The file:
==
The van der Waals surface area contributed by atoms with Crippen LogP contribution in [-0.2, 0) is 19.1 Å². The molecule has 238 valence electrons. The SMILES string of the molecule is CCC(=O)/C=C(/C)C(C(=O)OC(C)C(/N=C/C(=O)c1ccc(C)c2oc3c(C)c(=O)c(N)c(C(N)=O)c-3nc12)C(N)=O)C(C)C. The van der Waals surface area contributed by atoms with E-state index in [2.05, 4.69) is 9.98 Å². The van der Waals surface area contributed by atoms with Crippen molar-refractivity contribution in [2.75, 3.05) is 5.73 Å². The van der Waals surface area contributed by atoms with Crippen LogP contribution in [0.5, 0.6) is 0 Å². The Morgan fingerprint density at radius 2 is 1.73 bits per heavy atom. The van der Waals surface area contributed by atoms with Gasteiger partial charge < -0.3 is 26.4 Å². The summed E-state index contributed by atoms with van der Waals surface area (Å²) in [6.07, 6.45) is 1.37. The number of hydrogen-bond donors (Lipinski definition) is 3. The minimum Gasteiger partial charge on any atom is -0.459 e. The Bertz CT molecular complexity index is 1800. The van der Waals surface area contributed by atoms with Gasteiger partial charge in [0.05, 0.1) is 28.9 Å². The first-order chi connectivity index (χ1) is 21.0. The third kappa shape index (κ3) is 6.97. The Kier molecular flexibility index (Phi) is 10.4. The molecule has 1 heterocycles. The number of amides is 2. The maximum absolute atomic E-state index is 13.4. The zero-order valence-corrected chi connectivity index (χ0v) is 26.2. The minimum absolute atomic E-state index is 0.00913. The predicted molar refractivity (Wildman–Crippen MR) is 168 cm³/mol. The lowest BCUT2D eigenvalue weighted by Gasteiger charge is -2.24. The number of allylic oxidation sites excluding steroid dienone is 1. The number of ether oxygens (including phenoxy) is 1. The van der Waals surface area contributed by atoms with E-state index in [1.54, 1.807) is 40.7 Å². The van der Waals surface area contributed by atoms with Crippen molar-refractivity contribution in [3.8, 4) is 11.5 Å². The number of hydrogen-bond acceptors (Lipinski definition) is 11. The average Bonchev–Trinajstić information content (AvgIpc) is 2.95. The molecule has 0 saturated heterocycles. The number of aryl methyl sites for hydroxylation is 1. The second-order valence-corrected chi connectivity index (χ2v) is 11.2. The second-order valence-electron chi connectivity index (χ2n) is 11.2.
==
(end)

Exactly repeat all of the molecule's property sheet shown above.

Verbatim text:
The van der Waals surface area contributed by atoms with Crippen LogP contribution in [-0.2, 0) is 19.1 Å². The molecule has 238 valence electrons. The SMILES string of the molecule is CCC(=O)/C=C(/C)C(C(=O)OC(C)C(/N=C/C(=O)c1ccc(C)c2oc3c(C)c(=O)c(N)c(C(N)=O)c-3nc12)C(N)=O)C(C)C. The van der Waals surface area contributed by atoms with E-state index in [2.05, 4.69) is 9.98 Å². The van der Waals surface area contributed by atoms with Crippen molar-refractivity contribution in [2.75, 3.05) is 5.73 Å². The van der Waals surface area contributed by atoms with Crippen LogP contribution in [0.5, 0.6) is 0 Å². The Morgan fingerprint density at radius 2 is 1.73 bits per heavy atom. The van der Waals surface area contributed by atoms with Gasteiger partial charge < -0.3 is 26.4 Å². The summed E-state index contributed by atoms with van der Waals surface area (Å²) in [6.07, 6.45) is 1.37. The number of hydrogen-bond donors (Lipinski definition) is 3. The minimum Gasteiger partial charge on any atom is -0.459 e. The Bertz CT molecular complexity index is 1800. The van der Waals surface area contributed by atoms with Gasteiger partial charge in [0.05, 0.1) is 28.9 Å². The first-order chi connectivity index (χ1) is 21.0. The third kappa shape index (κ3) is 6.97. The Kier molecular flexibility index (Phi) is 10.4. The molecule has 1 heterocycles. The number of amides is 2. The maximum absolute atomic E-state index is 13.4. The zero-order valence-corrected chi connectivity index (χ0v) is 26.2. The minimum absolute atomic E-state index is 0.00913. The predicted molar refractivity (Wildman–Crippen MR) is 168 cm³/mol. The lowest BCUT2D eigenvalue weighted by Gasteiger charge is -2.24. The number of allylic oxidation sites excluding steroid dienone is 1. The number of ether oxygens (including phenoxy) is 1. The van der Waals surface area contributed by atoms with E-state index in [1.54, 1.807) is 40.7 Å². The van der Waals surface area contributed by atoms with Crippen molar-refractivity contribution in [3.8, 4) is 11.5 Å². The number of hydrogen-bond acceptors (Lipinski definition) is 11. The average Bonchev–Trinajstić information content (AvgIpc) is 2.95. The molecule has 0 saturated heterocycles. The number of aryl methyl sites for hydroxylation is 1. The second-order valence-corrected chi connectivity index (χ2v) is 11.2. The second-order valence-electron chi connectivity index (χ2n) is 11.2.